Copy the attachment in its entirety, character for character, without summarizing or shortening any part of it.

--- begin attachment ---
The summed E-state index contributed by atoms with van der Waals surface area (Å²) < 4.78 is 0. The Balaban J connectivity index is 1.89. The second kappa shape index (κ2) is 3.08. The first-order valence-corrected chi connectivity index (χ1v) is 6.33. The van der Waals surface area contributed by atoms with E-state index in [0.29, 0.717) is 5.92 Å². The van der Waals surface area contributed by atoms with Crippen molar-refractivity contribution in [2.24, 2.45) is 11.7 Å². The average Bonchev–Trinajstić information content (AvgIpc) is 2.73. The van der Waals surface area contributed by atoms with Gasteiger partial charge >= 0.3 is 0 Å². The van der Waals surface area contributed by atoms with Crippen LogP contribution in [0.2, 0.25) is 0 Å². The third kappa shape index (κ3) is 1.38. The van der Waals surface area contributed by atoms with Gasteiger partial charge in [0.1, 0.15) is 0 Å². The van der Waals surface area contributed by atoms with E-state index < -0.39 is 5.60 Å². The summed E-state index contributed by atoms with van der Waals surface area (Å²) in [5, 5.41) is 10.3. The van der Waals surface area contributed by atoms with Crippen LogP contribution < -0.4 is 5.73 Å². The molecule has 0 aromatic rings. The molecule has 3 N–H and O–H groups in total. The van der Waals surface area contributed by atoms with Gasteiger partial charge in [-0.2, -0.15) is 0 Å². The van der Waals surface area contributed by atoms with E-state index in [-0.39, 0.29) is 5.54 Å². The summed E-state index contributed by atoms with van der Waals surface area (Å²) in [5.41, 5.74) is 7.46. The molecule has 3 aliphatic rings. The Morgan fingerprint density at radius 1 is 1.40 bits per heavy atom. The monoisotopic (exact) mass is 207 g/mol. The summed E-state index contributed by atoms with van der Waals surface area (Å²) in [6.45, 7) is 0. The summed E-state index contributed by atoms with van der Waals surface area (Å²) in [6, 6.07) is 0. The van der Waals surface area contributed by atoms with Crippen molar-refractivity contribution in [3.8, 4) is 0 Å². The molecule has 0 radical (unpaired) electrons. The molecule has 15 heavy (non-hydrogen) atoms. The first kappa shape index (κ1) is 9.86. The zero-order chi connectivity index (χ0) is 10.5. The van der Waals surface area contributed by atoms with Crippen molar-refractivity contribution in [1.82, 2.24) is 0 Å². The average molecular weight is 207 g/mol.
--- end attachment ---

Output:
The summed E-state index contributed by atoms with van der Waals surface area (Å²) < 4.78 is 0. The Balaban J connectivity index is 1.89. The second kappa shape index (κ2) is 3.08. The first-order valence-corrected chi connectivity index (χ1v) is 6.33. The van der Waals surface area contributed by atoms with E-state index in [0.29, 0.717) is 5.92 Å². The van der Waals surface area contributed by atoms with Crippen molar-refractivity contribution in [2.24, 2.45) is 11.7 Å². The average Bonchev–Trinajstić information content (AvgIpc) is 2.73. The van der Waals surface area contributed by atoms with Gasteiger partial charge >= 0.3 is 0 Å². The van der Waals surface area contributed by atoms with Crippen LogP contribution in [0.2, 0.25) is 0 Å². The third kappa shape index (κ3) is 1.38. The van der Waals surface area contributed by atoms with Gasteiger partial charge in [0.1, 0.15) is 0 Å². The van der Waals surface area contributed by atoms with E-state index < -0.39 is 5.60 Å². The summed E-state index contributed by atoms with van der Waals surface area (Å²) in [5, 5.41) is 10.3. The van der Waals surface area contributed by atoms with Crippen LogP contribution < -0.4 is 5.73 Å². The molecule has 0 aromatic rings. The molecule has 3 N–H and O–H groups in total. The van der Waals surface area contributed by atoms with Gasteiger partial charge in [-0.2, -0.15) is 0 Å². The van der Waals surface area contributed by atoms with E-state index in [-0.39, 0.29) is 5.54 Å². The summed E-state index contributed by atoms with van der Waals surface area (Å²) in [5.41, 5.74) is 7.46. The molecule has 3 aliphatic rings. The Morgan fingerprint density at radius 1 is 1.40 bits per heavy atom. The monoisotopic (exact) mass is 207 g/mol. The summed E-state index contributed by atoms with van der Waals surface area (Å²) in [6.45, 7) is 0. The summed E-state index contributed by atoms with van der Waals surface area (Å²) in [6, 6.07) is 0. The van der Waals surface area contributed by atoms with Crippen molar-refractivity contribution in [3.8, 4) is 0 Å². The molecule has 0 radical (unpaired) electrons. The molecule has 15 heavy (non-hydrogen) atoms. The first kappa shape index (κ1) is 9.86. The zero-order chi connectivity index (χ0) is 10.5. The van der Waals surface area contributed by atoms with Crippen molar-refractivity contribution in [1.82, 2.24) is 0 Å². The average molecular weight is 207 g/mol.